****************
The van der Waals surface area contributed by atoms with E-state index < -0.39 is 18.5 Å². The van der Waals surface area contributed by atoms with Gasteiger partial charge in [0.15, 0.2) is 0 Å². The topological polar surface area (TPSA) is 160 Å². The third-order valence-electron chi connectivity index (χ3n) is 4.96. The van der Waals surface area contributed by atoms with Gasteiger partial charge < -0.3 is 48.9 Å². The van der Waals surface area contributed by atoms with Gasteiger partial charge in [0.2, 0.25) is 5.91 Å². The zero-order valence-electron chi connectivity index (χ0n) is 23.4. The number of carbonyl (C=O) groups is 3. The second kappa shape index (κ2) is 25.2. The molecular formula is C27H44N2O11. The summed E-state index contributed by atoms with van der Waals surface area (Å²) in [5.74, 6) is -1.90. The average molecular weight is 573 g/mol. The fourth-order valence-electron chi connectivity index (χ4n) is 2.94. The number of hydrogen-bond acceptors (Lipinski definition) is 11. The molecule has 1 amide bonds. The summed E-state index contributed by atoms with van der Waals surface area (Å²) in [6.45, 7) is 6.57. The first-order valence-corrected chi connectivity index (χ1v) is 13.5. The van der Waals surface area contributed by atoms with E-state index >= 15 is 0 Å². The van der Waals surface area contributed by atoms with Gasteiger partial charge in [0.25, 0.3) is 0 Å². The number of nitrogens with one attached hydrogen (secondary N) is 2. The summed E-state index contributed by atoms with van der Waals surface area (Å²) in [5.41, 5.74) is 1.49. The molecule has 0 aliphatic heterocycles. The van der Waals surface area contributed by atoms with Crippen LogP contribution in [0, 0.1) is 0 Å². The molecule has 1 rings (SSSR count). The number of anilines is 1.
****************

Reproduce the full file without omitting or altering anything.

The van der Waals surface area contributed by atoms with E-state index < -0.39 is 18.5 Å². The van der Waals surface area contributed by atoms with Gasteiger partial charge in [0.15, 0.2) is 0 Å². The topological polar surface area (TPSA) is 160 Å². The third-order valence-electron chi connectivity index (χ3n) is 4.96. The van der Waals surface area contributed by atoms with Gasteiger partial charge < -0.3 is 48.9 Å². The van der Waals surface area contributed by atoms with Gasteiger partial charge in [0.2, 0.25) is 5.91 Å². The zero-order valence-electron chi connectivity index (χ0n) is 23.4. The number of carbonyl (C=O) groups is 3. The second kappa shape index (κ2) is 25.2. The molecular formula is C27H44N2O11. The summed E-state index contributed by atoms with van der Waals surface area (Å²) in [5.74, 6) is -1.90. The average molecular weight is 573 g/mol. The fourth-order valence-electron chi connectivity index (χ4n) is 2.94. The number of hydrogen-bond acceptors (Lipinski definition) is 11. The molecule has 1 amide bonds. The summed E-state index contributed by atoms with van der Waals surface area (Å²) in [6.45, 7) is 6.57. The first-order valence-corrected chi connectivity index (χ1v) is 13.5. The van der Waals surface area contributed by atoms with E-state index >= 15 is 0 Å². The van der Waals surface area contributed by atoms with Gasteiger partial charge in [0.25, 0.3) is 0 Å². The number of nitrogens with one attached hydrogen (secondary N) is 2. The summed E-state index contributed by atoms with van der Waals surface area (Å²) in [5.41, 5.74) is 1.49. The molecule has 0 aliphatic heterocycles. The van der Waals surface area contributed by atoms with Crippen LogP contribution in [0, 0.1) is 0 Å². The molecule has 1 rings (SSSR count). The number of anilines is 1.